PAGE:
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19:40, Friday 29th June, Thaw

Director: Rossella Schillaci (Italy)

Year: 2007

Run time: 57'

Location/Ethnic group: Basilicata, southern Italy/ Italian-Albanian

Language: In Italian and Albanian with English subtitles

Production/Distribution: Palomar Endomol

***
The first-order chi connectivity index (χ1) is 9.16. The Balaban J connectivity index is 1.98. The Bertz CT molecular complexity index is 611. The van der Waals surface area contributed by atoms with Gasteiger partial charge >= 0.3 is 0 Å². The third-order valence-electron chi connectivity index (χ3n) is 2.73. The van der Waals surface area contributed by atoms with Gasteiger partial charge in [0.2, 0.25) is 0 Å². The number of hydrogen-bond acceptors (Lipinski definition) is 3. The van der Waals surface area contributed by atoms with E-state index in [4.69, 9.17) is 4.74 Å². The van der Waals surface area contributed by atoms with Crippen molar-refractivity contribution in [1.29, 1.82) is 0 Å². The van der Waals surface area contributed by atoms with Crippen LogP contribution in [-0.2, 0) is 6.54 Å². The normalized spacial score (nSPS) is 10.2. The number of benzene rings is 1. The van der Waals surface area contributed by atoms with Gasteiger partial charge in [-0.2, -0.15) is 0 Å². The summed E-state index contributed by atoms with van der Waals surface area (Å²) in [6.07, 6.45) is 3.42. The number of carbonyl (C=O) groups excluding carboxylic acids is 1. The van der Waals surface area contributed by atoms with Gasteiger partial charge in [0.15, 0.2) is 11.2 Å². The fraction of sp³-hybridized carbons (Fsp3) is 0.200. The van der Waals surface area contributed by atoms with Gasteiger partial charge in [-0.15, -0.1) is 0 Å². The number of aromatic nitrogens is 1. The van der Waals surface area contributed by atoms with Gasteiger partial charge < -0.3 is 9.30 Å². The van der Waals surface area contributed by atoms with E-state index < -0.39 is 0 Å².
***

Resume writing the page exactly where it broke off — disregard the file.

With sharp voices, the women of St. Costantino and St. Paul Albanese sing the most heart-rending songs. These are the ancient vjeshet, handed down from mother to daughter. They tell of the Albanian escape to seek shelter in southern Italy, five centuries ago. But they are also the creative expression of women who, to make light of their work in the fields, "threw" songs from one hill to another, to be "picked up" by the other women. Even today, the vjeshet are not said to be sung but are literally, “thrown”, using the verb shtie, whilst to finish a song, one uses the verb mbjedh, to pick up. This happens when one of the voices is picked up by the others, and all then conclude in unison. These songs tell the stories of brave and ironic women, stories of emigrations and returns. They are performed throughout the summer at simple daily meetings between the women, giving expression to the memories, the joys and the bitternesses that mark the life of each of them. As long ago as 1954, the anthropologist Ernesto De Martino organized an expedition to these two villages and recorded the vjeshet. But now, more than 40 years after that expedition, as they themselves relate, with irony, it is the women themselves who make the wider world aware of the their songs by giving concerts throughout Italy, and even as far as Albania and France.